"According to this Joy Behar interview with Dr. Bhagavan Antle of the Myrtle Beach Safari, 17-year-old Felicia Frisco, who comes from a family of animal handlers, sleeps with a 100-pound Bengal tiger in her bed. She is working as a trainer to bond with the animal. When the tiger turns one year old, he will be returned to the other tigers, but hopefully Felicia's relationship with him will remain.
When asked about the dangers of sleeping with a tiger, Antle responded, ""Certainly there is a degree of danger. She's a professional doing something that has a set of risks to it, just like going out and snowboarding competitively does."" But at his current age, the tiger's teeth are smaller than a dog's.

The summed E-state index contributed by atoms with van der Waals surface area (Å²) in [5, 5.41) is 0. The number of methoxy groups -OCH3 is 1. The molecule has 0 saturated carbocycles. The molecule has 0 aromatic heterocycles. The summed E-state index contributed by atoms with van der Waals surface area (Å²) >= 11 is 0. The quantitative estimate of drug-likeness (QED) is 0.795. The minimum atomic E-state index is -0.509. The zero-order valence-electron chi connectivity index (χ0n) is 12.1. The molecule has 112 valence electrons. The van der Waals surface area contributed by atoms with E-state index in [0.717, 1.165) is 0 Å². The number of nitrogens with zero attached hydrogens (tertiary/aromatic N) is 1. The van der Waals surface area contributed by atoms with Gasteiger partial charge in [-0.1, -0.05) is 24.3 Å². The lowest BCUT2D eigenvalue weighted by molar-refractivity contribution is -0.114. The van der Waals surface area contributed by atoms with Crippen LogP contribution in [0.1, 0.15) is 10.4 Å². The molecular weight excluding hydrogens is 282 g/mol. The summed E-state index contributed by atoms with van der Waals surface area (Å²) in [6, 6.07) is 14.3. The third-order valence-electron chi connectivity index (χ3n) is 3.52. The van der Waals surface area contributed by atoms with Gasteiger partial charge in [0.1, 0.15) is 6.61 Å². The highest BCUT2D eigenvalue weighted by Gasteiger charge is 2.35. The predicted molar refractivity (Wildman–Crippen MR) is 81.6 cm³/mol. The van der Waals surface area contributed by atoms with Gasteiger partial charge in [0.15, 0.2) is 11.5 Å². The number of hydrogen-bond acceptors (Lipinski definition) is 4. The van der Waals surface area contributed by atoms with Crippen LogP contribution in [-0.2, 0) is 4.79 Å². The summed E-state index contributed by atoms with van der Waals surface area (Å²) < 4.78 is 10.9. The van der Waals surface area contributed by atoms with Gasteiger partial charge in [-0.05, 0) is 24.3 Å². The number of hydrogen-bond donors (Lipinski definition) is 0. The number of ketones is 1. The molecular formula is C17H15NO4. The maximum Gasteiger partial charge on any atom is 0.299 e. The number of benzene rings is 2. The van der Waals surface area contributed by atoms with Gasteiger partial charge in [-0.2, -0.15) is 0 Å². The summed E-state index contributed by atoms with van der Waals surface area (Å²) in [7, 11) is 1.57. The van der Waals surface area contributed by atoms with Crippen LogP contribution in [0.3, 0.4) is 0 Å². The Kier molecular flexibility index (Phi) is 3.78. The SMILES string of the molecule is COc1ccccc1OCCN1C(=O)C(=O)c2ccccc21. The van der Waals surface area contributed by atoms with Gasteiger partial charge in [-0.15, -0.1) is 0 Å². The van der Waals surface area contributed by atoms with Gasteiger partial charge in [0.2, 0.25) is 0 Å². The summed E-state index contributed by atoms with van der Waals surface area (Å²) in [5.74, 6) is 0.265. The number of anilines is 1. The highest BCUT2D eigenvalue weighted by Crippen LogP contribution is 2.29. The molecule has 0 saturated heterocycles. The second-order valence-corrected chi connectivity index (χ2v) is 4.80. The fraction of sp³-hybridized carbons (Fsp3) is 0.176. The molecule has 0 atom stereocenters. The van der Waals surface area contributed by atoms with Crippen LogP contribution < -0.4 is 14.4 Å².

Behar dug a bit deeper, questioning whether the animal should be kept in captivity. Unfortunately though, as Antle explains, ""There's nowhere for a tiger to live in the wild anymore."" Bengal tigers are considered an endangered species on the IUCN Red List, with estimates suggesting that the total Bengal tiger population may be less than 2,500 due to habitat loss and poaching. Plus, a recent WWF study found that climate change may shrink tigers' habitat by 96%, leaving the tiger population at just 20 breeding animals. Bengal tigers are already showing signs of stress from environmental changes, with experts taking particular note of their dwindling stature. If no action is taken to eliminate poaching and habitat destruction, the WWF estimates that tigers could in fact become extinct in under 12 years."